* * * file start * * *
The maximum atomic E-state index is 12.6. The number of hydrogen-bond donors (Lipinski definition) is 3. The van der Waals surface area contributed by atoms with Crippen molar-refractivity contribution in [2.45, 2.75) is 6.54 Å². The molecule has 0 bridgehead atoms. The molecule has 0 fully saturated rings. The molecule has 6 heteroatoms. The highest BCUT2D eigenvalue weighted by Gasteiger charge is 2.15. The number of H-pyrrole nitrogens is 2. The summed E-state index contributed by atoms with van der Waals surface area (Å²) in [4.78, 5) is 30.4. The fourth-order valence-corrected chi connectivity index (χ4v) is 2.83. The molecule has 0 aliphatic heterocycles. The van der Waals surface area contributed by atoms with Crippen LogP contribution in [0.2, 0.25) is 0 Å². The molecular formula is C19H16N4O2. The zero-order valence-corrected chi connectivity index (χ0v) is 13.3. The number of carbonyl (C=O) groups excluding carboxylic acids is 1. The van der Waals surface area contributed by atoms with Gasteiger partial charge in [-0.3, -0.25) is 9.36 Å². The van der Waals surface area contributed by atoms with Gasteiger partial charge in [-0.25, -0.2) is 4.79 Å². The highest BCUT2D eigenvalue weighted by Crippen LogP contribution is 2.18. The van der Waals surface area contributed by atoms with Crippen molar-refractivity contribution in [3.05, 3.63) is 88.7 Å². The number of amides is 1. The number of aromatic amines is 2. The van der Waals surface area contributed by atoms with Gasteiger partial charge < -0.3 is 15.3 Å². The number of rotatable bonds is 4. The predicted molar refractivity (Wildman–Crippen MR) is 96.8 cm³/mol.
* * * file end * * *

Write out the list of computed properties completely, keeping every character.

The maximum atomic E-state index is 12.6. The number of hydrogen-bond donors (Lipinski definition) is 3. The van der Waals surface area contributed by atoms with Crippen molar-refractivity contribution in [2.45, 2.75) is 6.54 Å². The molecule has 0 bridgehead atoms. The molecule has 0 fully saturated rings. The molecule has 6 heteroatoms. The highest BCUT2D eigenvalue weighted by Gasteiger charge is 2.15. The number of H-pyrrole nitrogens is 2. The summed E-state index contributed by atoms with van der Waals surface area (Å²) in [4.78, 5) is 30.4. The fourth-order valence-corrected chi connectivity index (χ4v) is 2.83. The molecule has 0 aliphatic heterocycles. The van der Waals surface area contributed by atoms with Crippen LogP contribution in [0.2, 0.25) is 0 Å². The molecular formula is C19H16N4O2. The zero-order valence-corrected chi connectivity index (χ0v) is 13.3. The number of carbonyl (C=O) groups excluding carboxylic acids is 1. The van der Waals surface area contributed by atoms with Gasteiger partial charge in [-0.3, -0.25) is 9.36 Å². The van der Waals surface area contributed by atoms with Gasteiger partial charge in [-0.25, -0.2) is 4.79 Å². The highest BCUT2D eigenvalue weighted by Crippen LogP contribution is 2.18. The van der Waals surface area contributed by atoms with Crippen molar-refractivity contribution in [3.05, 3.63) is 88.7 Å². The number of amides is 1. The number of aromatic amines is 2. The van der Waals surface area contributed by atoms with Gasteiger partial charge < -0.3 is 15.3 Å². The number of rotatable bonds is 4. The predicted molar refractivity (Wildman–Crippen MR) is 96.8 cm³/mol.